With Dr. Nyang (seated) (front left to right) are Dr. Mohamed Camara, Dr. Mbye Cham – former Chair of Department of African Studies at Howard University, Ambassador Sheikh Omar Faye and Imam Talib Shareef.

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By Ellen Rahman

“Saviors Day should be a day to focus on our history; not for the sake of just recalling history, but also to benefit from the best of our past history. That is what it should be about!” ~ Imam W. Deen Mohammed

Did you ever THINK that ALLAH would choose you to LIVE within the Legacies of the Hon. Elijah and Sis. Clara Muhammad, and their son, our Leader, Imam W. Deen Mohammed, who exemplified in our Lifetimes, the example of a sincerely committed and devoted Muslim following the Leadership example of Prophet Muhammed (SAW)?
May each of their souls forever rest exceptionally well eternally amongst the Righteous. And may ALLAH grant Imam Mohammed a high station amongst ALLAH’S highest station in Jinnah. AMEEN!... Read Feb. 24, 2017's Issue Here.

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By Rev. Jesse L. Jackson Sr.

CHICAGO, Ill. – President Trump is pushing alternative facts again and chasing mil- lions and millions of ghosts. There is no discernible evidence of vote fraud in the 2016 election as the president claims without a shred of proof. There is, however, substantial evidence of voter suppression. That is the real threat to our democracy.
Last year’s election was the first in 50 years without the full protection of the Vot- ing Rights Act of 1965 and Jefferson Davis Democrats turned into today’s Republi- cans took full advantage of it... Read Feb. 24, 2017's Issue Here.


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By Sis. Saisa Neel

She is the youngest of four daughters born to her father, Assistant Imam Mujahid of Al Baqi Masjid and Sister Katara Aleem in Springfield, Massachusetts. Her mother, also an educator, is one of the founders of the Al-Nur School in Springfield. Later she and her mother relocated to Maryland. They have been active members of Masjid Muhammad—The Nation’s Mosque in Washington, D.C. She is the mother of an 8-year-old child. Both she and her mother teach children at the Masjid’s Weekend Islamic School. Sis. Inshirah instructs the 6-8 year olds and participates on the School’s planning board. Her name was taken from Surah 94 in the Holy Qur’an and she truly reflects the theme of that Surah.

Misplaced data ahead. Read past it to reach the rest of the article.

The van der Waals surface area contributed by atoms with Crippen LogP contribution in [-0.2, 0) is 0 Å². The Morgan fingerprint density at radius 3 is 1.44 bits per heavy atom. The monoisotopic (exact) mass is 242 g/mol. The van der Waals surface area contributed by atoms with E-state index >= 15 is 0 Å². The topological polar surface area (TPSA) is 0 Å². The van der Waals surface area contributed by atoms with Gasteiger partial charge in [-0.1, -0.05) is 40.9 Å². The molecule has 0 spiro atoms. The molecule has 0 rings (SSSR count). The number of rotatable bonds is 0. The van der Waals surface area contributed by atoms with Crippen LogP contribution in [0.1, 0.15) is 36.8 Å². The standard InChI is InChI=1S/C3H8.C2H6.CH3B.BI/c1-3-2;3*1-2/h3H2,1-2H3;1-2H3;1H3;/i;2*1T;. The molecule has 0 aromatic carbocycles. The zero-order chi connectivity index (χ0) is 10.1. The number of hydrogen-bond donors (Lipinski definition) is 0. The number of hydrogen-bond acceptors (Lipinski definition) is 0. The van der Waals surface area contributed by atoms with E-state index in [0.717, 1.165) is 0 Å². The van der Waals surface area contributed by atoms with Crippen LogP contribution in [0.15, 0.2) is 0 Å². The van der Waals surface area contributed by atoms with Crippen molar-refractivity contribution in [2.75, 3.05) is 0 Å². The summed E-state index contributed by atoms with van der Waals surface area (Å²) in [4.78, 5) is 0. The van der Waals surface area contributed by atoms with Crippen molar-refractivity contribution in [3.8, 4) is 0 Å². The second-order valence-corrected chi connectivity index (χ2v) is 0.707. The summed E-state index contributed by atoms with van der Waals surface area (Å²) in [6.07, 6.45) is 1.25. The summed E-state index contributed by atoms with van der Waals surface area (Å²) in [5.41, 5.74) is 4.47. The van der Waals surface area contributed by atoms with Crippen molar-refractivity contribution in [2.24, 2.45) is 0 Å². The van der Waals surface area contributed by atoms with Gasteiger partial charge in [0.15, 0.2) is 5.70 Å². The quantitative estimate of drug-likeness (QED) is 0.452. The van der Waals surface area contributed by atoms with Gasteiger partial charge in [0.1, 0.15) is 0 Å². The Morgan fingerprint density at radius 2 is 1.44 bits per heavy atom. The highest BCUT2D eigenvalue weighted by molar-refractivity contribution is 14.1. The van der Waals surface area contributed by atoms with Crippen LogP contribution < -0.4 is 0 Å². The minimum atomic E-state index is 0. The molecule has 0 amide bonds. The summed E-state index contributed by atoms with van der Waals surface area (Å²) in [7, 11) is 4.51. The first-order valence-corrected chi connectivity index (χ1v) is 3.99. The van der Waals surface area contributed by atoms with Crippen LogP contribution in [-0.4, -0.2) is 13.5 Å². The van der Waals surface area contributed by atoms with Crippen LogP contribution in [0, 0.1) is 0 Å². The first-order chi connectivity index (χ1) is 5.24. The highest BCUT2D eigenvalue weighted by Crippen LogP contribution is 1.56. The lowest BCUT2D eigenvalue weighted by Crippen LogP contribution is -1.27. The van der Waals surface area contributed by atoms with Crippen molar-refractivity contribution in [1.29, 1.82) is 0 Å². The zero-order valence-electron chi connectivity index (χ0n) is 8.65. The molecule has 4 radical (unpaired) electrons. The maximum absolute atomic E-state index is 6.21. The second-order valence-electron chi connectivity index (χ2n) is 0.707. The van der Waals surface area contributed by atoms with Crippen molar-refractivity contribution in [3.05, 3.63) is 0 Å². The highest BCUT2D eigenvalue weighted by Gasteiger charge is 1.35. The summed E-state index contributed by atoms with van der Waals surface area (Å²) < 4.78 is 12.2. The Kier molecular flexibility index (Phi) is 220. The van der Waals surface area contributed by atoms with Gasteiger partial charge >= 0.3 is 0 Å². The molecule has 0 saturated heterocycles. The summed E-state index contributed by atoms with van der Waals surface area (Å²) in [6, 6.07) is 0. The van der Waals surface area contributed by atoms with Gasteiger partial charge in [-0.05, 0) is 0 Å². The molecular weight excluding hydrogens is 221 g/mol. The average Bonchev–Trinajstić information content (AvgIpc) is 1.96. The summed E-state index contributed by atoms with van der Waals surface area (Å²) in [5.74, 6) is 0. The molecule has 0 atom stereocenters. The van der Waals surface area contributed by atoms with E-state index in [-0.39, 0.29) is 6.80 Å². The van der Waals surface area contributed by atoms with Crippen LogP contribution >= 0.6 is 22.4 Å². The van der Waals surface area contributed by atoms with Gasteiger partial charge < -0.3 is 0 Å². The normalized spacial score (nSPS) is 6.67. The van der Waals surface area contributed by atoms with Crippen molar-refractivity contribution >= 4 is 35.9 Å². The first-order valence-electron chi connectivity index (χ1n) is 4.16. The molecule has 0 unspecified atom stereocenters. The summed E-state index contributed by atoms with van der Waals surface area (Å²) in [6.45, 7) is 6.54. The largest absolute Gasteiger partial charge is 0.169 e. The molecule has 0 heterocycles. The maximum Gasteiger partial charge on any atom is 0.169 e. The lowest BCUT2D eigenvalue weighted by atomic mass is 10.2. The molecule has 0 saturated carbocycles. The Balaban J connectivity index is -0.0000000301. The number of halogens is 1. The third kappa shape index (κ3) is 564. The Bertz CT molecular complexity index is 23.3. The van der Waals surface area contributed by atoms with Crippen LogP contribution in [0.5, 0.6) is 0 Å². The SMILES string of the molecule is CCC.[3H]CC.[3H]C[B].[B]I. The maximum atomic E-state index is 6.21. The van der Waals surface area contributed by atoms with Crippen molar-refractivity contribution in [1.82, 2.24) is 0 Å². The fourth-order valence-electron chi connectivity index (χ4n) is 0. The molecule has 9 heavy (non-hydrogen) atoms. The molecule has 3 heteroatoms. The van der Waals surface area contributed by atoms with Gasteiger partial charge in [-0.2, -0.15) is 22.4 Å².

When Inshirah was 15, she was diagnosed with a severe form of bipolar disorder. She became paranoid and slipped into a psychiatric coma. In what she calls “a part of my journey”, she was detached from reality. In 2012, she published a book about this adolescent period in her life. Her memoir, She Smiles and Cries, is a compilation of the events that led to the deterioration of her mental health at that time. Inshirah credits Allah with bringing her out of the deep depression and helping her positively re-shape her life. Currently she is working on getting her second book published. It will detail her life from high school to college graduation. On its website, Amazon states that “her memoir captures the possibility for us all to rise above pain. . . . .to smile after we cry.” She Smiles and Cries includes poetry and prose.

After recovering from her paranoia, Sis. Inshirah completed college studies. She now holds a Masters in Special Education. For the past 7 years she has been teaching 4th and 5th graders at a DC public charter school.

In spite of her writing and teaching achievements, her “passion” is working to help people understand mental illness and its impact on individuals and their families. She wants to decrease the stigma of having a disorder that the patient did not cause and for which, there may be few solutions. Sis. Inshirah remembers being a teenager and unable to verbally explain her feelings and thoughts. She used her Allah-given gifts of poetry and prose to write her first book of reflections and hopes to continue inspiring others when she publishes the second book.

A large part of her life is spent working either as a paid staff member and a  volunteer for a national organization called the National Alliance of Mental Illness (NAMI). Through a format called “In Our Own Voices”, Sis. Inshirah teaches the general public about mental illness. NAMI was started by Harriet Shetler and Beverly Young, two mothers who had sons with schizophrenia and who found few resources to help their children. In 1979, they met with other concerned persons and formed NAMI. The organization has grown to over 1,000 chapters represented in all 50 states and is headquartered in Arlington, VA.

More recently, Sis. Inshirah has launched her own enterprise, called “Finding Our Voice”. Similar to the NAMI workshops, she encourages those with mental health illness and their caretakers to do role-playing, dialogue, interactive activities, and to use other modalities to teach the general public.   The Masjid’s Health Team Committee and Sis. Inshirah are currently planning a workshop later this year. Within our own community, we recognize the need for more information and greater understanding of mental health illness and for extended assistance to those families dealing with often debilitating and frightening disorders.